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Artist Profile: Rumours

Listen Up - The Rumours are True

By Jules Taylor

Mekenzie Jackson, Doug Easterly, Adrienne Cottrell, Alex Thrift, Nick Whitson, and Daniel Morrison have been bringing Fleetwood Mac’s sound to stages across the country since 2014. What began as Mekenzie’s love for Fleetwood Mac as a teenager has grown into a commitment to exercising her talent as the voice of Stevie Nicks with her bandmates and dedicated fans along for the ride.

Alex and Mekenzie began the group in 2014 with just the two of them and a desire to simply “play some Fleetwood Mac.” After Mekenzie’s initial request, Alex quickly insisted that if this was going to happen, it had to be a tribute band. Alex’s neighbor, Adrienne, joined soon after on keys with Doug, Daniel, and Nick collected from various spots around the Atlanta music scene.

Inspired by diverse musical backgrounds including Korn, the 90s, Tom Petty, and the Beatles, the band now known as Rumours — taken from the name of Fleetwood Mac’s 1977 album — sells out shows to Fleetwood Mac/cover band lovers as well as opportunistic concert goers.

When asked about the balance of life, touring, and family, Doug credits FaceTime as a saving grace for maintaining his family relationships. Both Doug and Alex find that touring has surprisingly given them opportunities to see family members they wouldn’t otherwise see. All members agree that the thrill of touring and being on stage is worth it, even with the hours-long car rides that drive them crazy. Their fans, some of whom have seen the band upwards of 10 times, agree: Their hard work is totally worth it.

As far as advice for aspiring musicians, Mekenzie says, “Be really, really good.” Adrienne chimes in with a poetic warning, saying anything you do “has to move your soul.” These bits of advice are evident in Rumours. The passion each member has on stage, their dedication to music in general, and their natural talent merges to create a show that mesmerizes audiences and thrills their fans. In addition to their skillful musicianship, the vibe among band members is reminiscent of family. Laughter, jokes, and teasing one another is a regular part of the pre-show ritual, as Mekenzie curls her hair, costumes are donned, and everyone hydrates for the night ahead.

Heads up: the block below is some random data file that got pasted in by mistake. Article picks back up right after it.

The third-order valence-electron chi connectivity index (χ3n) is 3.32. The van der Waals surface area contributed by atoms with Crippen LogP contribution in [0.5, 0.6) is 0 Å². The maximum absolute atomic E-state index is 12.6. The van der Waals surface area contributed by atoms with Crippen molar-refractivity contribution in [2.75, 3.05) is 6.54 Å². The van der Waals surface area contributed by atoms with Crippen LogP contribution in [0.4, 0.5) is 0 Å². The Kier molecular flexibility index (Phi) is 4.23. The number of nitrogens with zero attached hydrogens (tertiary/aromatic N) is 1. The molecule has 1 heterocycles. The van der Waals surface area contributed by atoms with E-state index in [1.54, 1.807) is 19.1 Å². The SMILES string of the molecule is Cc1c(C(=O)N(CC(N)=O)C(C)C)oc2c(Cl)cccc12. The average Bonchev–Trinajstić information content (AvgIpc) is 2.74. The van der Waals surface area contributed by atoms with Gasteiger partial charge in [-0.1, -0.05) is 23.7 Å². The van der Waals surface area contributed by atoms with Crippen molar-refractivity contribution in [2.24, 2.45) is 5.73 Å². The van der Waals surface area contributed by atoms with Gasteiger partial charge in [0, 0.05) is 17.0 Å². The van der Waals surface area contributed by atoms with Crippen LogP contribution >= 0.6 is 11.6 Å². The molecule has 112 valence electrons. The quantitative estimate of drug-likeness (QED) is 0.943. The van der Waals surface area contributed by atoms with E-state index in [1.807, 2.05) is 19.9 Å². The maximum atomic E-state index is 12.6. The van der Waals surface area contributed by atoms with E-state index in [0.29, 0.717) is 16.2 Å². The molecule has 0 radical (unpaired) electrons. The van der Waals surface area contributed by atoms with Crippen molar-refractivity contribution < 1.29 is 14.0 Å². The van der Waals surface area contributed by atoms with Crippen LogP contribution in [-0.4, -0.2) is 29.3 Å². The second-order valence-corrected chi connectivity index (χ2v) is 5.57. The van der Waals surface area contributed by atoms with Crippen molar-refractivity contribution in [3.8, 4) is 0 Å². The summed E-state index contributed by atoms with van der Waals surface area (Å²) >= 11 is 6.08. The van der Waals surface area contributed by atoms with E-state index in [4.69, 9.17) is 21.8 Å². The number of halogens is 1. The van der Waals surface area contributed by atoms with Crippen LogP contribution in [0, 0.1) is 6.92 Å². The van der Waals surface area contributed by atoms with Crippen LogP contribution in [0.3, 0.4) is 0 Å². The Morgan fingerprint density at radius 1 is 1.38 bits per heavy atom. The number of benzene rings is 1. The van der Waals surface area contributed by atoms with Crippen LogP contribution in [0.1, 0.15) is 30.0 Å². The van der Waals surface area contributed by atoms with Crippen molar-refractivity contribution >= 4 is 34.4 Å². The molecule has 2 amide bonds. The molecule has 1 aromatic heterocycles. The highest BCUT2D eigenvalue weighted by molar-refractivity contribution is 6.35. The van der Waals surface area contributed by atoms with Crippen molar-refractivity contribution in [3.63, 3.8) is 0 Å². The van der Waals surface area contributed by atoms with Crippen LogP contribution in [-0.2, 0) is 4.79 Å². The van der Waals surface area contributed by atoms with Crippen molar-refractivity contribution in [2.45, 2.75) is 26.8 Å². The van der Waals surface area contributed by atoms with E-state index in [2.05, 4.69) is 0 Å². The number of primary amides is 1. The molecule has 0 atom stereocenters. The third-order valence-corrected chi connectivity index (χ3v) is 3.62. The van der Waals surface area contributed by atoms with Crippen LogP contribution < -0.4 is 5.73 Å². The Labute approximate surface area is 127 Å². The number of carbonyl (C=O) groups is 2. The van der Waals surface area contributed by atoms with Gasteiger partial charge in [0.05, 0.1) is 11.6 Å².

Undaunted by the shoes they are attempting to fill, Mekenzie loves that even though they are playing someone else’s music, “They [the audience] are experiencing our show; that’s what makes it different from other Fleetwood Mac tributes, too — it’s our own thing.”

Even in their own imitation of Fleetwood Mac, they find that others have begun copying their unique style. One example, Mekenzie says, is “sitting on the edge of the stage singing ‘Landslide,’” which was inspired by Butch Walker’s rendition of “Canyons” from the edge of the stage, without a microphone. She’s noticed that other bands have begun a similar tradition. It seems only right that this incredible tribute band should have their own tributes.

Imitation, after all, is the highest form of flattery.